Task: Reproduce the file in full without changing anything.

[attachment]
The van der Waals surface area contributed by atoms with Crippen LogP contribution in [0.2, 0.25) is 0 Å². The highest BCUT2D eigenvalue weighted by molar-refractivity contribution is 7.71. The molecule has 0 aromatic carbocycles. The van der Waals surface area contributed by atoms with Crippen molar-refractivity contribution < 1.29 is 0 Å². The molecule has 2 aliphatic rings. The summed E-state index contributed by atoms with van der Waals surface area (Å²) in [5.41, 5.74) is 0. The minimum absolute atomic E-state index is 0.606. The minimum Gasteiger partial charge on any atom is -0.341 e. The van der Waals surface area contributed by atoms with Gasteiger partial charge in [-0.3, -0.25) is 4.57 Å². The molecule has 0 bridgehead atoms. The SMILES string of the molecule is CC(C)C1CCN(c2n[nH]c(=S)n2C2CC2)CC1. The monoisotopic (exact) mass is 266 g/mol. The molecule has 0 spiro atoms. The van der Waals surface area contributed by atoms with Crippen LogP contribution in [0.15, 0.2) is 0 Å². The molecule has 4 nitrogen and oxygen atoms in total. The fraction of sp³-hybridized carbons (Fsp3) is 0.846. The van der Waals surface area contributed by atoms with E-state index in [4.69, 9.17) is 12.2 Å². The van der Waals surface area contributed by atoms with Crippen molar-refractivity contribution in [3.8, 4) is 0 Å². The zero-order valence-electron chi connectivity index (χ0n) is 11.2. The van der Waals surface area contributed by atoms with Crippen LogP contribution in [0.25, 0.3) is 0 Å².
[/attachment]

The van der Waals surface area contributed by atoms with Crippen LogP contribution in [0.2, 0.25) is 0 Å². The highest BCUT2D eigenvalue weighted by molar-refractivity contribution is 7.71. The molecule has 0 aromatic carbocycles. The van der Waals surface area contributed by atoms with Crippen molar-refractivity contribution < 1.29 is 0 Å². The molecule has 2 aliphatic rings. The summed E-state index contributed by atoms with van der Waals surface area (Å²) in [5.41, 5.74) is 0. The minimum absolute atomic E-state index is 0.606. The minimum Gasteiger partial charge on any atom is -0.341 e. The van der Waals surface area contributed by atoms with Gasteiger partial charge in [-0.3, -0.25) is 4.57 Å². The molecule has 0 bridgehead atoms. The SMILES string of the molecule is CC(C)C1CCN(c2n[nH]c(=S)n2C2CC2)CC1. The monoisotopic (exact) mass is 266 g/mol. The molecule has 0 spiro atoms. The van der Waals surface area contributed by atoms with Crippen LogP contribution in [0.15, 0.2) is 0 Å². The molecule has 4 nitrogen and oxygen atoms in total. The fraction of sp³-hybridized carbons (Fsp3) is 0.846. The van der Waals surface area contributed by atoms with E-state index in [4.69, 9.17) is 12.2 Å². The van der Waals surface area contributed by atoms with Crippen molar-refractivity contribution in [3.8, 4) is 0 Å². The zero-order valence-electron chi connectivity index (χ0n) is 11.2. The van der Waals surface area contributed by atoms with Crippen LogP contribution in [0.25, 0.3) is 0 Å².